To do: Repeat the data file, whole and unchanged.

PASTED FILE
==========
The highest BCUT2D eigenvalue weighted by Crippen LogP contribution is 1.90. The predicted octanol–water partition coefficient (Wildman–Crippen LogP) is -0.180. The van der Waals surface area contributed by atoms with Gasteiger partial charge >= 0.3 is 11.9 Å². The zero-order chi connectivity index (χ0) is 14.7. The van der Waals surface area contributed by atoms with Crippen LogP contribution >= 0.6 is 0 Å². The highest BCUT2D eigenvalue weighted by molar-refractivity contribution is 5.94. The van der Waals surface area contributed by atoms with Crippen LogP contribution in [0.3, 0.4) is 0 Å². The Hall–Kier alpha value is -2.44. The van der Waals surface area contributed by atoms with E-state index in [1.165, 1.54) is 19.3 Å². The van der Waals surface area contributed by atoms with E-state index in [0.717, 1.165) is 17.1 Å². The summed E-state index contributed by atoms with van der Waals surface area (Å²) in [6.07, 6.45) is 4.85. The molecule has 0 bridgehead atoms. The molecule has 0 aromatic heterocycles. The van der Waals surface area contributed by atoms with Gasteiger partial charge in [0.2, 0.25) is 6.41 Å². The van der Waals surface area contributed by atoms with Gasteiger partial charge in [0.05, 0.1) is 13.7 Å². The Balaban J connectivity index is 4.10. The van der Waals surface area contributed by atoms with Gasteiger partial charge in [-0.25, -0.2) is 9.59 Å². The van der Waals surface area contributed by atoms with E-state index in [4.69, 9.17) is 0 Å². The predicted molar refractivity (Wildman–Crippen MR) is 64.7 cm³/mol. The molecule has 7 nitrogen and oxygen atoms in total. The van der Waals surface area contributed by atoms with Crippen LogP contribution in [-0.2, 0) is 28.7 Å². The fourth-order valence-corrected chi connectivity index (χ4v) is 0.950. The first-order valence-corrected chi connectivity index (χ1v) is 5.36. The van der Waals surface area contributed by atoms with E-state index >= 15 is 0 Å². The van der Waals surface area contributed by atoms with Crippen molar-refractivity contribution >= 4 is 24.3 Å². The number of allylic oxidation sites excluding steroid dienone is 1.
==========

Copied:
The highest BCUT2D eigenvalue weighted by Crippen LogP contribution is 1.90. The predicted octanol–water partition coefficient (Wildman–Crippen LogP) is -0.180. The van der Waals surface area contributed by atoms with Gasteiger partial charge >= 0.3 is 11.9 Å². The zero-order chi connectivity index (χ0) is 14.7. The van der Waals surface area contributed by atoms with Crippen LogP contribution >= 0.6 is 0 Å². The highest BCUT2D eigenvalue weighted by molar-refractivity contribution is 5.94. The van der Waals surface area contributed by atoms with Crippen LogP contribution in [0.3, 0.4) is 0 Å². The Hall–Kier alpha value is -2.44. The van der Waals surface area contributed by atoms with E-state index in [1.165, 1.54) is 19.3 Å². The van der Waals surface area contributed by atoms with E-state index in [0.717, 1.165) is 17.1 Å². The summed E-state index contributed by atoms with van der Waals surface area (Å²) in [6.07, 6.45) is 4.85. The molecule has 0 bridgehead atoms. The molecule has 0 aromatic heterocycles. The van der Waals surface area contributed by atoms with Gasteiger partial charge in [0.2, 0.25) is 6.41 Å². The van der Waals surface area contributed by atoms with Gasteiger partial charge in [0.05, 0.1) is 13.7 Å². The Balaban J connectivity index is 4.10. The van der Waals surface area contributed by atoms with Gasteiger partial charge in [-0.25, -0.2) is 9.59 Å². The van der Waals surface area contributed by atoms with E-state index in [4.69, 9.17) is 0 Å². The predicted molar refractivity (Wildman–Crippen MR) is 64.7 cm³/mol. The molecule has 7 nitrogen and oxygen atoms in total. The van der Waals surface area contributed by atoms with Crippen LogP contribution in [-0.2, 0) is 28.7 Å². The fourth-order valence-corrected chi connectivity index (χ4v) is 0.950. The first-order valence-corrected chi connectivity index (χ1v) is 5.36. The van der Waals surface area contributed by atoms with E-state index >= 15 is 0 Å². The van der Waals surface area contributed by atoms with Crippen molar-refractivity contribution >= 4 is 24.3 Å². The number of allylic oxidation sites excluding steroid dienone is 1.